so that differences in shading as a result of lighting manifest as a gradient rather than along a
line. This issue was most apparent on the surfaces of spheres and tops of buildings; as such,
finding that applying it to every patch in the rectangular prism function decreased the processing
speed, we decided to only apply change this property for the top patch.
MATLAB plots have many properties; two that we changed were color and lighting. We
changed the background of the plot and the plot-window by changing their ‘Color’ properties
with ‘set(gcf,...)’ and ‘set(gca,...).’ We modified the lighting by recalling ‘light’ and changing its
‘Position’ and ‘Style’ properties, which change where the light comes from and whether it is a
localized source.
Completed Project Design:
The previously described functions were used to populate the city with buildings and
other structures. The base of the city is a grey rectangle. The rows and columns of roads were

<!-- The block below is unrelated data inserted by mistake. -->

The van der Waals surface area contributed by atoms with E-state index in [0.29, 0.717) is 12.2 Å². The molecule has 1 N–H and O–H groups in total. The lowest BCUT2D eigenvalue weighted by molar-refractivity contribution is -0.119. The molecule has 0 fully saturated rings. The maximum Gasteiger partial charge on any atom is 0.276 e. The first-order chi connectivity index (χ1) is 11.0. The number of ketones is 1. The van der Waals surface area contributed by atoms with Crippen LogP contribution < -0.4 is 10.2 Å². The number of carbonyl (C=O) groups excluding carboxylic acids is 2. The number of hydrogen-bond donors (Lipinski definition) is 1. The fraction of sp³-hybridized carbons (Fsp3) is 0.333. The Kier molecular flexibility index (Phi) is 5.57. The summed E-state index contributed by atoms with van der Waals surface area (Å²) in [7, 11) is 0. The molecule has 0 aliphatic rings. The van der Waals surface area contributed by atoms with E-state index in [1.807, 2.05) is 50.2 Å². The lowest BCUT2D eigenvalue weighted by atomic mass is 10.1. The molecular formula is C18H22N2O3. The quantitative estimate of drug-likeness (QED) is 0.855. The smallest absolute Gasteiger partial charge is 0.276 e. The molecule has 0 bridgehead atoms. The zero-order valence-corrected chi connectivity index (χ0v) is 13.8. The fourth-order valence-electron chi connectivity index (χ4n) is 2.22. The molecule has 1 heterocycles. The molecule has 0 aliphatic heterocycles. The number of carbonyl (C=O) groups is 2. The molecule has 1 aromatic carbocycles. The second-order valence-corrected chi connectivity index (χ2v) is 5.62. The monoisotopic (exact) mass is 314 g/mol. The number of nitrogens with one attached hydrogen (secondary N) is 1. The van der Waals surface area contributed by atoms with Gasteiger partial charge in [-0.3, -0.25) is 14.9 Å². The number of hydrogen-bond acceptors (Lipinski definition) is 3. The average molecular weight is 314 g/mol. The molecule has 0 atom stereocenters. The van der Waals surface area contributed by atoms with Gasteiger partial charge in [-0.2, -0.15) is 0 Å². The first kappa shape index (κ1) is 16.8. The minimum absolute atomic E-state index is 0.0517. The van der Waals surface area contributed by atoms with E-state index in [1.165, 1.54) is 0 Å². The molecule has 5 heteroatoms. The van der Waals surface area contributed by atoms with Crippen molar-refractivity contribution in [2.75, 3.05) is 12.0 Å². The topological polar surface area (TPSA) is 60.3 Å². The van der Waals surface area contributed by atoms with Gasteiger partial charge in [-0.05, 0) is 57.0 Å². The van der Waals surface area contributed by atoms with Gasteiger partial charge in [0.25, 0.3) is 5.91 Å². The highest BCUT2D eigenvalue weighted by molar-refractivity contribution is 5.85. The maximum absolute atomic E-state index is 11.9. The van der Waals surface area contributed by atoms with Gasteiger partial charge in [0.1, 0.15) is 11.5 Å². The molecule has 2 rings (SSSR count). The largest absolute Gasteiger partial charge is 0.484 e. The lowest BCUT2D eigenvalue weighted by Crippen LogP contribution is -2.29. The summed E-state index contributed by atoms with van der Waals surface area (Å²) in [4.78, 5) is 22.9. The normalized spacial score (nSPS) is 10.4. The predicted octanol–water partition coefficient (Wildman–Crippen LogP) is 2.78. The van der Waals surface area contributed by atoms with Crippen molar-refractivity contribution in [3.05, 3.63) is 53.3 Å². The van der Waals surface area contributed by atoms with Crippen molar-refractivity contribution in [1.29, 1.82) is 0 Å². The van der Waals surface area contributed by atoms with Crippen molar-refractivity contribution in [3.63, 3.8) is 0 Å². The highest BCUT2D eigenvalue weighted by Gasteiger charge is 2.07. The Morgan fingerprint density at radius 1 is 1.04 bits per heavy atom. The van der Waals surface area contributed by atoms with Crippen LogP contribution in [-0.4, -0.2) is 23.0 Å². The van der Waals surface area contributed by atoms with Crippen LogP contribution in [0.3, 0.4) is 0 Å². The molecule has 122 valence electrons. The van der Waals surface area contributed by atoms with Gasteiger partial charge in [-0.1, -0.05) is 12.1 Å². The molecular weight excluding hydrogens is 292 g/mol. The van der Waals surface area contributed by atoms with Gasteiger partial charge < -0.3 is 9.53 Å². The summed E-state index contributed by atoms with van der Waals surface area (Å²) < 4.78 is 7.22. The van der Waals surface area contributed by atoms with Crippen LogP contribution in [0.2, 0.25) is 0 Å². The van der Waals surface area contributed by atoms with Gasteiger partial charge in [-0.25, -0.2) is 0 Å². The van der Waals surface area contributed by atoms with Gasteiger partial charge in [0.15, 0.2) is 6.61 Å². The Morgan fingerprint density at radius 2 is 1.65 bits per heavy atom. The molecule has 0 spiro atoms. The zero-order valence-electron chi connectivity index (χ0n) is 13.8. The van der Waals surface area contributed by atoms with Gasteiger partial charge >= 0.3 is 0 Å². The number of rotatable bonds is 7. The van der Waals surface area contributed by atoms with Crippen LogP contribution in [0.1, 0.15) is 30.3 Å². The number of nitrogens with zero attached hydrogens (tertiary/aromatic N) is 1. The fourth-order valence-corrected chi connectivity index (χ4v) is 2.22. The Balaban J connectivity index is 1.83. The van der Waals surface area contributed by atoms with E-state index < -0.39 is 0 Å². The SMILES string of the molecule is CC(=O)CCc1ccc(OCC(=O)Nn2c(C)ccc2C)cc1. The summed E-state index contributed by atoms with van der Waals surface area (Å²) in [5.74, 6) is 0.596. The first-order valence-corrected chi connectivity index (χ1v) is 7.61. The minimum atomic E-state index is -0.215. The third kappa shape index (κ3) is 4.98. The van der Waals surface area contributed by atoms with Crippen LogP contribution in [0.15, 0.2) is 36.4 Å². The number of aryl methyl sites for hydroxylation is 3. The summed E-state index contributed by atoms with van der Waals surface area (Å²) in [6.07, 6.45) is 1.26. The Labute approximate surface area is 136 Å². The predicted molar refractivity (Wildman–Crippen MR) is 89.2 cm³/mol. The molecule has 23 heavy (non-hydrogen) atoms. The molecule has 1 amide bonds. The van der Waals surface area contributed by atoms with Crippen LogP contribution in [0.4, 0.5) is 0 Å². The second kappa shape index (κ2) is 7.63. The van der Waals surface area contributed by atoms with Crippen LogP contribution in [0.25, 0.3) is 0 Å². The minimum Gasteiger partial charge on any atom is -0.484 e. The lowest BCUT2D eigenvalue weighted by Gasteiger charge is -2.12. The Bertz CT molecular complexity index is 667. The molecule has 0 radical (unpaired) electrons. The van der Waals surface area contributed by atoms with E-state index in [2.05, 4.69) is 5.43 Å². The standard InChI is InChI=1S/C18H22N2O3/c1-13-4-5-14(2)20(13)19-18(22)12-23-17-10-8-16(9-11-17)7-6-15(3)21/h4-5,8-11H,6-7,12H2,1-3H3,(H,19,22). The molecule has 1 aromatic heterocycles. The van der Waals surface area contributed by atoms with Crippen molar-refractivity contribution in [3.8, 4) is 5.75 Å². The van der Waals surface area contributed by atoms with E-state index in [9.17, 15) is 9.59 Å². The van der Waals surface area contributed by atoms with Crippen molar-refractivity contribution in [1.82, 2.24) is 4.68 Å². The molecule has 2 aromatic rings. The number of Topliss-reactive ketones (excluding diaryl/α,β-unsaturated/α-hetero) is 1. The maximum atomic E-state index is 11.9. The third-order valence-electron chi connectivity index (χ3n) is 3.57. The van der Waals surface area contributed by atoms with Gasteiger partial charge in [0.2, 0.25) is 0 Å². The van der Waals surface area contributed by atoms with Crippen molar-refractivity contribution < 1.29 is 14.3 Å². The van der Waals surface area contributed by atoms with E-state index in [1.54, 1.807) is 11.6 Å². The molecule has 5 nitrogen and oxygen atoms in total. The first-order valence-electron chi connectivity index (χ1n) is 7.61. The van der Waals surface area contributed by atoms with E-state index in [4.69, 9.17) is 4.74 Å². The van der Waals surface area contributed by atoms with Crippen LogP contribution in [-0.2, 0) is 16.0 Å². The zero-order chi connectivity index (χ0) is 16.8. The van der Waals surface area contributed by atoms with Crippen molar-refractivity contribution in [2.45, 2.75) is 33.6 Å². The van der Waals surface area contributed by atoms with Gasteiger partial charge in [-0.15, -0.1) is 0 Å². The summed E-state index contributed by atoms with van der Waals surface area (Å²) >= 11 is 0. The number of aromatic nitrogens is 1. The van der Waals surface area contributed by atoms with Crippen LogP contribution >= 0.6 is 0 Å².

iterated to create 36 blocks in which structures could be added. Many buildings are singular,
simple rectangles; others are composed of multiple shapes. The sphere function was made to
create buildings with “domes” since the bottom hemisphere is embedded in a rectangle or
cylinder below. A green with trees was added as well; the trees consist of a cylindrical trunk and
spherical bunch of leaves. The tree placement and trunk height is actually randomized, so each
time the script is run they will appear in a new orientation, and the number of trees can be easily
manipulated since they are created with an iterative for-loop. As the script is run, the camera
(with a constant view angle of 30 degrees) will follow several paths through the city, each path
defined in our code by a separate for-loop. Within the for-loop, the camera position and target